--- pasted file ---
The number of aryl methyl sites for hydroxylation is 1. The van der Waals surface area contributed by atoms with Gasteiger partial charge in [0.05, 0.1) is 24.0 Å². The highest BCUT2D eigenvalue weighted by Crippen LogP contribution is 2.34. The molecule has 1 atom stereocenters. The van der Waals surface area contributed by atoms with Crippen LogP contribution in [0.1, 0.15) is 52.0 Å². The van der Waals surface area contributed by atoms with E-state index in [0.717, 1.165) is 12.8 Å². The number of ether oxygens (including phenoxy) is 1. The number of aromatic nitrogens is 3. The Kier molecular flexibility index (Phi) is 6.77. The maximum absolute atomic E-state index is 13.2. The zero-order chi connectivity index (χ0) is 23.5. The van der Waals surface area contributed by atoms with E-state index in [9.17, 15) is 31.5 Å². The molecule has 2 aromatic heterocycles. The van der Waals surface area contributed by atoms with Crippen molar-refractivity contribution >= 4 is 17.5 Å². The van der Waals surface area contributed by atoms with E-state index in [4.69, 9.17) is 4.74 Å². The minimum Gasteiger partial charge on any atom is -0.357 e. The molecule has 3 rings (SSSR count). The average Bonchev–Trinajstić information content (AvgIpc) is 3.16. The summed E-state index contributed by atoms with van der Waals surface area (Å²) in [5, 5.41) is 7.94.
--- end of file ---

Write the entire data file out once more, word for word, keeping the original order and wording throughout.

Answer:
The number of aryl methyl sites for hydroxylation is 1. The van der Waals surface area contributed by atoms with Gasteiger partial charge in [0.05, 0.1) is 24.0 Å². The highest BCUT2D eigenvalue weighted by Crippen LogP contribution is 2.34. The molecule has 1 atom stereocenters. The van der Waals surface area contributed by atoms with Crippen LogP contribution in [0.1, 0.15) is 52.0 Å². The van der Waals surface area contributed by atoms with E-state index in [0.717, 1.165) is 12.8 Å². The number of ether oxygens (including phenoxy) is 1. The number of aromatic nitrogens is 3. The Kier molecular flexibility index (Phi) is 6.77. The maximum absolute atomic E-state index is 13.2. The zero-order chi connectivity index (χ0) is 23.5. The van der Waals surface area contributed by atoms with E-state index in [9.17, 15) is 31.5 Å². The molecule has 2 aromatic heterocycles. The van der Waals surface area contributed by atoms with Crippen molar-refractivity contribution >= 4 is 17.5 Å². The van der Waals surface area contributed by atoms with E-state index in [4.69, 9.17) is 4.74 Å². The minimum Gasteiger partial charge on any atom is -0.357 e. The molecule has 3 rings (SSSR count). The average Bonchev–Trinajstić information content (AvgIpc) is 3.16. The summed E-state index contributed by atoms with van der Waals surface area (Å²) in [5, 5.41) is 7.94.